Advocates of Filipino migrant workers’ welfare have asked the Supreme Court (SC) to stop the Commission on Elections (Comelec) from leasing 70,977 units of Optical Mark Readers (OMRs) for the 2016 elections.
Francisco Aguilar Jr. and Guillermo Santos on Monday filed a 41-page petition for prohibition on Monday, urging the High Court to nullify a deal between the Comelec and automated elections system provider Smartmatic-TIM under Resolution 9980.
Promulgated on August 13, the resolution ordered issuance of a Notice of Award for the over P6-billion contract to the joint venture of Smartmatic-TIM Corp., Total Information Management Corp., Smartmatic International Holding B.V. and Jarltech International Inc. as the bidder with the lowest calculated responsive bid.
Petitioners sought immediate issuance of writ of preliminary injunction (WPI) or temporary restraining order (TRO) to stop implementation of the deal.
In coming up with the petition, Aguilar and Guillermo accused the Comelec of having acted with grave abuse of discretion in issuing the resolution, arguing that it is “to the detriment of the government and the petitioners” and “an act of spending splurge of the [Comelec] which must be stopped by the [SC].”
The two pointed out there are still available 81,896 old Precinct Count Optical Scan (PCOS) machines, which could have been very well be refurbished and/or upgraded in time for next year’s polls, and the lease of the 93, 977 new units of OMR “would only entail illegal, irregular or unnecessary expenditures.”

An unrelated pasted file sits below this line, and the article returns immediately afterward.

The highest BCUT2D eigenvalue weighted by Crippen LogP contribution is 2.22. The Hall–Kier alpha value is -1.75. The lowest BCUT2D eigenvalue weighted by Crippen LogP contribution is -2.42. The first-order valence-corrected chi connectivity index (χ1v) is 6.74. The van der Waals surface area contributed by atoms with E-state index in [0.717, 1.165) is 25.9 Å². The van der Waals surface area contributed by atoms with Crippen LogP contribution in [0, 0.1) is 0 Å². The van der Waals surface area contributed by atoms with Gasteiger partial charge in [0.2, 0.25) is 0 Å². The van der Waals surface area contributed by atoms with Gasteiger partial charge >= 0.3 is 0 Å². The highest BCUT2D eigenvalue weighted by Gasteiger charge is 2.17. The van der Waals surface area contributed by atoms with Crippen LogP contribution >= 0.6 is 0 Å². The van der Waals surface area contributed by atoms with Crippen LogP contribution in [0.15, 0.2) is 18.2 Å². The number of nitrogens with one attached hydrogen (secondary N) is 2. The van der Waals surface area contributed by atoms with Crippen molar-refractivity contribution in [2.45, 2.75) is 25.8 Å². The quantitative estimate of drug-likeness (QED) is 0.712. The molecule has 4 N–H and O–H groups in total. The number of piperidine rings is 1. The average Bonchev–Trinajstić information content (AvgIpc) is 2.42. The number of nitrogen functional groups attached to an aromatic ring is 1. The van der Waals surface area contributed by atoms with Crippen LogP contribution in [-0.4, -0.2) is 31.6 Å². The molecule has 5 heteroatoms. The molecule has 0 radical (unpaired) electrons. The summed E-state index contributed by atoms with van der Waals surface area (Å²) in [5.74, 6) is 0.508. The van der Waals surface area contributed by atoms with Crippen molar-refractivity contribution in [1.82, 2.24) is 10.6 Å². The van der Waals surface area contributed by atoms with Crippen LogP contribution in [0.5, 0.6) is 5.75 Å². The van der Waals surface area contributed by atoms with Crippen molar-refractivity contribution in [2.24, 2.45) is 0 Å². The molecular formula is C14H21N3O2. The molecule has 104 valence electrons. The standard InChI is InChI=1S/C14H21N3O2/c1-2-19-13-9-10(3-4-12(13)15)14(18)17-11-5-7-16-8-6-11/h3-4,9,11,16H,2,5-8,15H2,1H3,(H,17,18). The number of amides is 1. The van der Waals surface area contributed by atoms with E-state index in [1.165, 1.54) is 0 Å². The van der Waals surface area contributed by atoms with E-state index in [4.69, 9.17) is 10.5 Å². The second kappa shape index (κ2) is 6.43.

The PCOS machines were leased by the Comelec from Smartmatic in 2009 at a cost of P7 billion and purchased in 2012 for P2 billion for a total of P9 billion.
“The Comelec, in leaving the 81,896 PCOS machines in the warehouse unmaintained and not refurbished to the gross disadvantage of the government, constitutes wastage of public resources or property, and thus a transgression of its fiscal responsibility,” read part of the petition.
“[The] non-use of these PCOS [machines]raises a serious accountability issue as undue injury would be caused to the government through gross inexcusable negligence,” it said.
The petitioners claimed the Comelec “inhibited free competition in the market or otherwise contravened the policy concerning monopolies and combinations in restraint of trade,” at the expense of public interest, when it “did not consider other prospective bidders despite their capacity to render practically the same undertakings as those offered by Smartmatic joint venture.”